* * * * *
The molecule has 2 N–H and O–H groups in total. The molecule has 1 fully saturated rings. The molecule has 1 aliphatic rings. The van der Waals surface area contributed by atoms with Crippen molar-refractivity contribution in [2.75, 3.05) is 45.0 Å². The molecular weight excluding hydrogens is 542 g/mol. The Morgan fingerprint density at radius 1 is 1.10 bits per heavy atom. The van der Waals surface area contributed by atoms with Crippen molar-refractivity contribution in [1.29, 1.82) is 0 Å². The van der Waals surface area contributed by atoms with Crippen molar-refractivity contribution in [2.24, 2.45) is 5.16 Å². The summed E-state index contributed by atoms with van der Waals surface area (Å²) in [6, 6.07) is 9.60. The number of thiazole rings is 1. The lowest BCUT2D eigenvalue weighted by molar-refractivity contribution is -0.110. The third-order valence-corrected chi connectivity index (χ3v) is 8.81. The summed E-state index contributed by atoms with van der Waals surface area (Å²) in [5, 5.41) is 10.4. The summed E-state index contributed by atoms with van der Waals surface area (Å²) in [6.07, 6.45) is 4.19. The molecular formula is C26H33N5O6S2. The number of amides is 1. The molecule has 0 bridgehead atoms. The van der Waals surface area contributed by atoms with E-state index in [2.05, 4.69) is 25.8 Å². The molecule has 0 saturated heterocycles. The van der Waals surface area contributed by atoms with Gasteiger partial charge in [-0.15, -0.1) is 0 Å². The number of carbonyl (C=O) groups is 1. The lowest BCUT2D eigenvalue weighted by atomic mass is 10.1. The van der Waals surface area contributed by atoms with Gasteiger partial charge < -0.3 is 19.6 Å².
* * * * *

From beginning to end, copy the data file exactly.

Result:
The molecule has 2 N–H and O–H groups in total. The molecule has 1 fully saturated rings. The molecule has 1 aliphatic rings. The van der Waals surface area contributed by atoms with Crippen molar-refractivity contribution in [2.75, 3.05) is 45.0 Å². The molecular weight excluding hydrogens is 542 g/mol. The Morgan fingerprint density at radius 1 is 1.10 bits per heavy atom. The van der Waals surface area contributed by atoms with Crippen molar-refractivity contribution in [1.29, 1.82) is 0 Å². The van der Waals surface area contributed by atoms with Crippen molar-refractivity contribution in [2.24, 2.45) is 5.16 Å². The summed E-state index contributed by atoms with van der Waals surface area (Å²) in [6, 6.07) is 9.60. The number of thiazole rings is 1. The lowest BCUT2D eigenvalue weighted by molar-refractivity contribution is -0.110. The third-order valence-corrected chi connectivity index (χ3v) is 8.81. The summed E-state index contributed by atoms with van der Waals surface area (Å²) in [5, 5.41) is 10.4. The summed E-state index contributed by atoms with van der Waals surface area (Å²) in [6.07, 6.45) is 4.19. The molecular formula is C26H33N5O6S2. The number of amides is 1. The molecule has 0 bridgehead atoms. The van der Waals surface area contributed by atoms with E-state index in [2.05, 4.69) is 25.8 Å². The molecule has 0 saturated heterocycles. The van der Waals surface area contributed by atoms with Gasteiger partial charge in [-0.15, -0.1) is 0 Å². The number of carbonyl (C=O) groups is 1. The lowest BCUT2D eigenvalue weighted by atomic mass is 10.1. The van der Waals surface area contributed by atoms with Gasteiger partial charge < -0.3 is 19.6 Å².